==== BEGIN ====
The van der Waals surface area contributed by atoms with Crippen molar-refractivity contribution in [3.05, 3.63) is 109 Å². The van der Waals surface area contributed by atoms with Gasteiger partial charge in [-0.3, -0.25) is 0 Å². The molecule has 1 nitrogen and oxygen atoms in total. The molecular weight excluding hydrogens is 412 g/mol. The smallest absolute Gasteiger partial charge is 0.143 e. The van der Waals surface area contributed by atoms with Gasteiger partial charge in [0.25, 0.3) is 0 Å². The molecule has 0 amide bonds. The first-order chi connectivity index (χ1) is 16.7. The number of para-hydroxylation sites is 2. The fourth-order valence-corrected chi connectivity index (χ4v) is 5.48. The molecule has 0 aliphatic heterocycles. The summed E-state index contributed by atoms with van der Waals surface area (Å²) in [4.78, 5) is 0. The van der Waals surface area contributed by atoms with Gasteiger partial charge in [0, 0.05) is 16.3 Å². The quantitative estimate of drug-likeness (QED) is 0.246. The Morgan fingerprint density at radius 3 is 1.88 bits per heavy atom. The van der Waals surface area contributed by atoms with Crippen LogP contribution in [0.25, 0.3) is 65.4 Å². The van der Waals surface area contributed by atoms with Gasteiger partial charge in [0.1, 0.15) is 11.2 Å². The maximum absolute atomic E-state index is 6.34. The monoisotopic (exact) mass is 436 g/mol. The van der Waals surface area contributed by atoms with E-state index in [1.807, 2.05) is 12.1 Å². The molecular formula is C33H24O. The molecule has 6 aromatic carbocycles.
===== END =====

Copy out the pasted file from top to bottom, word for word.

The van der Waals surface area contributed by atoms with Crippen molar-refractivity contribution in [3.05, 3.63) is 109 Å². The van der Waals surface area contributed by atoms with Gasteiger partial charge in [-0.3, -0.25) is 0 Å². The molecule has 1 nitrogen and oxygen atoms in total. The molecular weight excluding hydrogens is 412 g/mol. The smallest absolute Gasteiger partial charge is 0.143 e. The van der Waals surface area contributed by atoms with Gasteiger partial charge in [0.25, 0.3) is 0 Å². The molecule has 0 amide bonds. The first-order chi connectivity index (χ1) is 16.7. The number of para-hydroxylation sites is 2. The fourth-order valence-corrected chi connectivity index (χ4v) is 5.48. The molecule has 0 aliphatic heterocycles. The summed E-state index contributed by atoms with van der Waals surface area (Å²) in [4.78, 5) is 0. The van der Waals surface area contributed by atoms with Gasteiger partial charge in [0, 0.05) is 16.3 Å². The quantitative estimate of drug-likeness (QED) is 0.246. The Morgan fingerprint density at radius 3 is 1.88 bits per heavy atom. The van der Waals surface area contributed by atoms with Crippen LogP contribution in [0.25, 0.3) is 65.4 Å². The van der Waals surface area contributed by atoms with Gasteiger partial charge in [0.1, 0.15) is 11.2 Å². The maximum absolute atomic E-state index is 6.34. The monoisotopic (exact) mass is 436 g/mol. The van der Waals surface area contributed by atoms with E-state index in [1.807, 2.05) is 12.1 Å². The molecular formula is C33H24O. The molecule has 6 aromatic carbocycles.